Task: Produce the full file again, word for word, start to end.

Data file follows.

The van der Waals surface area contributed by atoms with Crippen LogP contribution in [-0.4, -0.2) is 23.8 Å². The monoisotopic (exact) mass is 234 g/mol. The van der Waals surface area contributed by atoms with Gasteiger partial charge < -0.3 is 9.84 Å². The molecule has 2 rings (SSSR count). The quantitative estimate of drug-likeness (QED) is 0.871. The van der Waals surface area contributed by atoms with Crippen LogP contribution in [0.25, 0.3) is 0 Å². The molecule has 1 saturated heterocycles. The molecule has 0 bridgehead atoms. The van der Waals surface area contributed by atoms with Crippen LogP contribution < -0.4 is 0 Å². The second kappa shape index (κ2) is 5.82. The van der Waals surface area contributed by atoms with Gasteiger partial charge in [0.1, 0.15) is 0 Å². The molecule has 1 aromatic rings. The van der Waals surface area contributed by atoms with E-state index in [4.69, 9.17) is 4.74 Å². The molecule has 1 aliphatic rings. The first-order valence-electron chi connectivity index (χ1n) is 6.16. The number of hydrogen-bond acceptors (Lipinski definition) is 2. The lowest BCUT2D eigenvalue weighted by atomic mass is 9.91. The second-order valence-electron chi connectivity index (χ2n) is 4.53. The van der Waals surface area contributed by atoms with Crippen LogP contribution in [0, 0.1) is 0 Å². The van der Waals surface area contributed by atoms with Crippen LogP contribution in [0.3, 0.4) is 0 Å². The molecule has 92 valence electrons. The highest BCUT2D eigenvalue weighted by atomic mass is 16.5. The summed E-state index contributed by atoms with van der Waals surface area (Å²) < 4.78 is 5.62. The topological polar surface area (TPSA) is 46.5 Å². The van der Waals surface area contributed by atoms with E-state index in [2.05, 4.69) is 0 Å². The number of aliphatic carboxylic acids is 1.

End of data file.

The van der Waals surface area contributed by atoms with Crippen LogP contribution in [-0.4, -0.2) is 23.8 Å². The monoisotopic (exact) mass is 234 g/mol. The van der Waals surface area contributed by atoms with Gasteiger partial charge < -0.3 is 9.84 Å². The molecule has 2 rings (SSSR count). The quantitative estimate of drug-likeness (QED) is 0.871. The van der Waals surface area contributed by atoms with Crippen LogP contribution in [0.25, 0.3) is 0 Å². The molecule has 1 saturated heterocycles. The molecule has 0 bridgehead atoms. The van der Waals surface area contributed by atoms with Crippen LogP contribution < -0.4 is 0 Å². The second kappa shape index (κ2) is 5.82. The van der Waals surface area contributed by atoms with Gasteiger partial charge in [0.1, 0.15) is 0 Å². The molecule has 1 aromatic rings. The van der Waals surface area contributed by atoms with E-state index in [4.69, 9.17) is 4.74 Å². The molecule has 1 aliphatic rings. The first-order valence-electron chi connectivity index (χ1n) is 6.16. The number of hydrogen-bond acceptors (Lipinski definition) is 2. The lowest BCUT2D eigenvalue weighted by atomic mass is 9.91. The second-order valence-electron chi connectivity index (χ2n) is 4.53. The van der Waals surface area contributed by atoms with Crippen LogP contribution in [0, 0.1) is 0 Å². The van der Waals surface area contributed by atoms with Crippen LogP contribution in [0.3, 0.4) is 0 Å². The molecule has 92 valence electrons. The highest BCUT2D eigenvalue weighted by atomic mass is 16.5. The summed E-state index contributed by atoms with van der Waals surface area (Å²) < 4.78 is 5.62. The topological polar surface area (TPSA) is 46.5 Å². The van der Waals surface area contributed by atoms with E-state index in [2.05, 4.69) is 0 Å². The number of aliphatic carboxylic acids is 1.